I'll have an update Friday morning.

Jeff Masters

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1787. Drakoen
GFS is way too inconsistent with the speed of this system to be considered credible.
Member Since: October 28, 2006 Posts: 57 Comments: 29919
I could not help but notice today the huge flare up of storms around the wave by Cuba/Caribbean. I know locally they're forecasting any rain, but is there a chance of this being a Depression/Storm with its recent flare up?
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Seems like all the 18z GFS runs have it into the Gulf the past few days.
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1783. Dakster
Wassup WeatherStudent.

What's your take on the ex-TD2? Is it completely dead or up for revivial?

Member Since: March 10, 2006 Posts: 0 Comments: 10034
Quoting WxLogic:


All I can say based on trends that I've noticed is that the Leeward Islands and Greater Antilles need to watch this one closely. I personally believe there could be a 60% change of a possible path through the Islands... in my opinion. So definitely it will be good to revise your shelter plan/needs and just be ready and if it doesn't go through then at least you were safe than sorry.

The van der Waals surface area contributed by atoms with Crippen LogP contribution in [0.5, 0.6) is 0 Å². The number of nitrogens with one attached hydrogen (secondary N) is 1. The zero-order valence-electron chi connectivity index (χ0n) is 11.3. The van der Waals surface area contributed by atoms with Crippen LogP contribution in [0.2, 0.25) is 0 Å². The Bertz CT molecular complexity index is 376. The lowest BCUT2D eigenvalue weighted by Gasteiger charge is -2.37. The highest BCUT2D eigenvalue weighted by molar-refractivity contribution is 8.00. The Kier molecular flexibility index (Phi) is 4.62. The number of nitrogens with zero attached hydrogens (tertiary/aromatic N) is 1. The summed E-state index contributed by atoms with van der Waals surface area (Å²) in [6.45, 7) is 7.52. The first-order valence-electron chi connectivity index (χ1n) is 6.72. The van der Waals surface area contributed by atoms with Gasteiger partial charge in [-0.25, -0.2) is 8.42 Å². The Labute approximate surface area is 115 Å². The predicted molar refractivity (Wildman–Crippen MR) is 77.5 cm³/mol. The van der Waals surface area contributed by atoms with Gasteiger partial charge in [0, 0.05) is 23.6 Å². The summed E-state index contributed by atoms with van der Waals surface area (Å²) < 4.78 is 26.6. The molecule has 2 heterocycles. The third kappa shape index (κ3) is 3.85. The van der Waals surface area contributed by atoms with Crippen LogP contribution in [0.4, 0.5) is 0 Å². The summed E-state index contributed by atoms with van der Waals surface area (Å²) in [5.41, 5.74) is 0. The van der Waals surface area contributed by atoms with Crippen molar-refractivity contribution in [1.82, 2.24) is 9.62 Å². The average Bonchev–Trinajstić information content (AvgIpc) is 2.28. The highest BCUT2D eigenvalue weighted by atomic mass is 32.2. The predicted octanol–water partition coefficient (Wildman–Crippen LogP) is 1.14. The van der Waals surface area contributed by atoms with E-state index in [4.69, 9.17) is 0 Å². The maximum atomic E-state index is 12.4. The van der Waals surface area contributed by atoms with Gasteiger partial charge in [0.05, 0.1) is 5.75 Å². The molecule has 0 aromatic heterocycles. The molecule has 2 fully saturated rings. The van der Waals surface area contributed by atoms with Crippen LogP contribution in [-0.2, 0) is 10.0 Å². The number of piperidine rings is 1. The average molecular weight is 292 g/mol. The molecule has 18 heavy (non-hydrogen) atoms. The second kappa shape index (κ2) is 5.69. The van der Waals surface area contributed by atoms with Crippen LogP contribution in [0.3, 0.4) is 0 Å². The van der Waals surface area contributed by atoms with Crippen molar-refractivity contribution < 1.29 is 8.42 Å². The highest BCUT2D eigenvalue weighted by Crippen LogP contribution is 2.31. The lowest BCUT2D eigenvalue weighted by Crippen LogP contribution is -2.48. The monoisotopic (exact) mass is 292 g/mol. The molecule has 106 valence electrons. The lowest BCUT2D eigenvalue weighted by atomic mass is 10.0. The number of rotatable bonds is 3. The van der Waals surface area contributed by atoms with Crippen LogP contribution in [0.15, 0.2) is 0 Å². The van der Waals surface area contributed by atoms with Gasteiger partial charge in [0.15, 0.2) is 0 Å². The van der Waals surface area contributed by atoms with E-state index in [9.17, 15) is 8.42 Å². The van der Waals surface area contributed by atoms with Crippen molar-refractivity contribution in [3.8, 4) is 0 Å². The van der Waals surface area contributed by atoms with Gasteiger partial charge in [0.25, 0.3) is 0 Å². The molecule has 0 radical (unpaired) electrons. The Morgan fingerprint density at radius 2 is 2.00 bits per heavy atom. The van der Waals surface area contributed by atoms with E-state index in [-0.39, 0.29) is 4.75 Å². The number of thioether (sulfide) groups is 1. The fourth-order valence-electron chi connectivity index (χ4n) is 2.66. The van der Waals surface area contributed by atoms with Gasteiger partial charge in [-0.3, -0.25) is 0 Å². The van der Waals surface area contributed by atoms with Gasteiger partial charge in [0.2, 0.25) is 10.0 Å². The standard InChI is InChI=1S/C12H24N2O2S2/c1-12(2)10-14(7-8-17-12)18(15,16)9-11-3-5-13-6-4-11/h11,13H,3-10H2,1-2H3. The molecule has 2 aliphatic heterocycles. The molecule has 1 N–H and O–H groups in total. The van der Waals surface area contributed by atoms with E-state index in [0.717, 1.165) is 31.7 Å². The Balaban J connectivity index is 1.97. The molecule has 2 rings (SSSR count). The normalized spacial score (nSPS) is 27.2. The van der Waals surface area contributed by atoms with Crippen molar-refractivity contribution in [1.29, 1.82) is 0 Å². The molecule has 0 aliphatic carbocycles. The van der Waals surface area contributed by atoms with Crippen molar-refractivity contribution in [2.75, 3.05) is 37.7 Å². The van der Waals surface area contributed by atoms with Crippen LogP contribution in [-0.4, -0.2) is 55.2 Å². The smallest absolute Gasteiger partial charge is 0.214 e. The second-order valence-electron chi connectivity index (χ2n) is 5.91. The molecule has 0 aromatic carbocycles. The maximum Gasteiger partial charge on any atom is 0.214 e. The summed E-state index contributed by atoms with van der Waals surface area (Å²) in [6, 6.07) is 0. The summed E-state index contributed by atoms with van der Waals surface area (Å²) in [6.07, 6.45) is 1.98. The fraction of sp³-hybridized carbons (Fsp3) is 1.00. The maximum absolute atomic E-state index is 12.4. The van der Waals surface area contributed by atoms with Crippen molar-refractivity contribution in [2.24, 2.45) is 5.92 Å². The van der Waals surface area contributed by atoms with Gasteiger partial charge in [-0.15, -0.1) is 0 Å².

both comments are very insightful..i wanna know to be ready here in puerto rico...

Member Since: July 14, 2008 Posts: 0 Comments: 246
1780. KEEPEROFTHEGATE (Mod)
Quoting tbrett:


Some of us in the Antilles would like to have an idea of where it is going before it gets here.


what i have right now
stay tuned in coming days thats the best advice

394

WHXX04 KWBC 131720

CHGQLM

ATTENTION...NATIONAL HURRICANE CENTER



NCEP COUPLED GFDL HURRICANE MODEL FORECAST MADE FOR



TROPICAL DEPRESSION INVEST 90L



INITIAL TIME 12Z AUG 13



DISCLAIMER ... THIS INFORMATION IS PROVIDED AS GUIDANCE. IT

REQUIRES INTERPRETATION BY HURRICANE SPECIALISTS AND SHOULD

NOT BE CONSIDERED AS A FINAL PRODUCT. PLEASE SEE THE TPC/NHC

OFFICIAL FORECAST.





FORECAST STORM POSITION



HOUR LATITUDE LONGITUDE HEADING/SPEED(KT)



0 11.9 22.2 280./ 7.0

6 11.9 24.3 272./20.4

12 12.4 25.4 292./12.0

18 12.5 27.4 273./19.4

24 11.9 28.9 249./15.3

30 11.4 29.6 236./ 8.7

36 11.4 30.2 264./ 5.5

42 11.6 30.8 288./ 6.5

48 11.7 32.2 273./14.3

54 11.9 33.4 280./11.3

60 12.2 34.9 283./15.1